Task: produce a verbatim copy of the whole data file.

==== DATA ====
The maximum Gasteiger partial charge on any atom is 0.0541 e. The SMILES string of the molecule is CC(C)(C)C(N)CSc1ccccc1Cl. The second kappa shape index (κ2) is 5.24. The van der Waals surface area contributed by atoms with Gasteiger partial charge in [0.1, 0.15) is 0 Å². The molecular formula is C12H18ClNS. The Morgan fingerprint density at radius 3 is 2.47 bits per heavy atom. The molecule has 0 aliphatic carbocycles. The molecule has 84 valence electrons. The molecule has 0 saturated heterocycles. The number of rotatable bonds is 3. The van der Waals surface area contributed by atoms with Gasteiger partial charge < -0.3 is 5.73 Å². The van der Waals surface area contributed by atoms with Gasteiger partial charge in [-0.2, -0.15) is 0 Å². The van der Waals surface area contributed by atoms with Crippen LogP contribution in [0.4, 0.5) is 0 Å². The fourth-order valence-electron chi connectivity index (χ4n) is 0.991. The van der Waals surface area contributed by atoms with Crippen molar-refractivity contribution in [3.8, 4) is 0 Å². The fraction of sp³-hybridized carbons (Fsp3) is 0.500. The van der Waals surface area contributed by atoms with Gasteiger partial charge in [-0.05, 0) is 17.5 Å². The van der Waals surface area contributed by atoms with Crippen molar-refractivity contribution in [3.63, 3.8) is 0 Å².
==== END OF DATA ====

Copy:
The maximum Gasteiger partial charge on any atom is 0.0541 e. The SMILES string of the molecule is CC(C)(C)C(N)CSc1ccccc1Cl. The second kappa shape index (κ2) is 5.24. The van der Waals surface area contributed by atoms with Gasteiger partial charge in [0.1, 0.15) is 0 Å². The molecular formula is C12H18ClNS. The Morgan fingerprint density at radius 3 is 2.47 bits per heavy atom. The molecule has 0 aliphatic carbocycles. The molecule has 84 valence electrons. The molecule has 0 saturated heterocycles. The number of rotatable bonds is 3. The van der Waals surface area contributed by atoms with Gasteiger partial charge < -0.3 is 5.73 Å². The van der Waals surface area contributed by atoms with Gasteiger partial charge in [-0.2, -0.15) is 0 Å². The van der Waals surface area contributed by atoms with Crippen LogP contribution in [0.4, 0.5) is 0 Å². The fourth-order valence-electron chi connectivity index (χ4n) is 0.991. The van der Waals surface area contributed by atoms with Crippen molar-refractivity contribution in [3.8, 4) is 0 Å². The fraction of sp³-hybridized carbons (Fsp3) is 0.500. The van der Waals surface area contributed by atoms with Gasteiger partial charge in [-0.05, 0) is 17.5 Å². The van der Waals surface area contributed by atoms with Crippen molar-refractivity contribution in [3.63, 3.8) is 0 Å².